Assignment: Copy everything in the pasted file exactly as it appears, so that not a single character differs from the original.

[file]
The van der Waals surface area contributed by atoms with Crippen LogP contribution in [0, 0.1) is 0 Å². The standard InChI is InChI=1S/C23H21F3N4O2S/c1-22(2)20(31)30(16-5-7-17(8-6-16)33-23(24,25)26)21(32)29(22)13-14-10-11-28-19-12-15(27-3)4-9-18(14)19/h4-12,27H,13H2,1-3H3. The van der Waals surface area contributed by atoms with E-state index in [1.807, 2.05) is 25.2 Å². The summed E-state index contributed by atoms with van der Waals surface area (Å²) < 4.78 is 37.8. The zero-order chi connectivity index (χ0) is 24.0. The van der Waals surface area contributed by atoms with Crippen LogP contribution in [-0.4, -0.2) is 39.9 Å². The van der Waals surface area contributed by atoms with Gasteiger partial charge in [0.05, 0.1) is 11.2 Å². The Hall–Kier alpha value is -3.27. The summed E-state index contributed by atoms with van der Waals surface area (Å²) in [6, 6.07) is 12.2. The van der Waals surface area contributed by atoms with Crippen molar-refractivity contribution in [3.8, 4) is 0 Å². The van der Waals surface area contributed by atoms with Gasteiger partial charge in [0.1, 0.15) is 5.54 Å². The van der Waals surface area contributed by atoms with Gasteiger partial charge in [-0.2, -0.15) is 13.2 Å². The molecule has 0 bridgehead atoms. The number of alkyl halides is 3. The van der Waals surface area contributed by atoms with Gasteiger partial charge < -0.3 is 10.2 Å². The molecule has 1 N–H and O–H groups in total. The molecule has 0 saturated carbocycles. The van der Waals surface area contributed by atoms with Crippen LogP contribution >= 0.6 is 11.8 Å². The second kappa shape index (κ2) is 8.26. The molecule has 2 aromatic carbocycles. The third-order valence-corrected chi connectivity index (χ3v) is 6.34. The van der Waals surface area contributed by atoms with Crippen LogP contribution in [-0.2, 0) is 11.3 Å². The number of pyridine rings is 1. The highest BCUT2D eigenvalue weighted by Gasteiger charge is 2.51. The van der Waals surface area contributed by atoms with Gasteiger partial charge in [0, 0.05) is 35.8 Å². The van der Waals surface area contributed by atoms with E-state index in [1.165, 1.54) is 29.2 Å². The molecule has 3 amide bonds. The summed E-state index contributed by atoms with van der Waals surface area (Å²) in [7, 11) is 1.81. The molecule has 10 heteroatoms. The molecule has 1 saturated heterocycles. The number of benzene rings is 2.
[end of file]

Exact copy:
The van der Waals surface area contributed by atoms with Crippen LogP contribution in [0, 0.1) is 0 Å². The standard InChI is InChI=1S/C23H21F3N4O2S/c1-22(2)20(31)30(16-5-7-17(8-6-16)33-23(24,25)26)21(32)29(22)13-14-10-11-28-19-12-15(27-3)4-9-18(14)19/h4-12,27H,13H2,1-3H3. The van der Waals surface area contributed by atoms with E-state index in [1.807, 2.05) is 25.2 Å². The summed E-state index contributed by atoms with van der Waals surface area (Å²) < 4.78 is 37.8. The zero-order chi connectivity index (χ0) is 24.0. The van der Waals surface area contributed by atoms with Crippen LogP contribution in [-0.4, -0.2) is 39.9 Å². The van der Waals surface area contributed by atoms with Gasteiger partial charge in [0.05, 0.1) is 11.2 Å². The Hall–Kier alpha value is -3.27. The summed E-state index contributed by atoms with van der Waals surface area (Å²) in [6, 6.07) is 12.2. The van der Waals surface area contributed by atoms with Crippen molar-refractivity contribution in [3.8, 4) is 0 Å². The van der Waals surface area contributed by atoms with Gasteiger partial charge in [0.1, 0.15) is 5.54 Å². The van der Waals surface area contributed by atoms with Gasteiger partial charge in [-0.2, -0.15) is 13.2 Å². The molecule has 0 bridgehead atoms. The number of alkyl halides is 3. The van der Waals surface area contributed by atoms with Gasteiger partial charge < -0.3 is 10.2 Å². The molecule has 1 N–H and O–H groups in total. The molecule has 0 saturated carbocycles. The van der Waals surface area contributed by atoms with Crippen LogP contribution >= 0.6 is 11.8 Å². The second kappa shape index (κ2) is 8.26. The molecule has 2 aromatic carbocycles. The third-order valence-corrected chi connectivity index (χ3v) is 6.34. The van der Waals surface area contributed by atoms with Crippen LogP contribution in [-0.2, 0) is 11.3 Å². The number of pyridine rings is 1. The highest BCUT2D eigenvalue weighted by Gasteiger charge is 2.51. The van der Waals surface area contributed by atoms with Gasteiger partial charge in [0, 0.05) is 35.8 Å². The van der Waals surface area contributed by atoms with E-state index in [1.165, 1.54) is 29.2 Å². The molecule has 3 amide bonds. The summed E-state index contributed by atoms with van der Waals surface area (Å²) in [7, 11) is 1.81. The molecule has 10 heteroatoms. The molecule has 1 saturated heterocycles. The number of benzene rings is 2.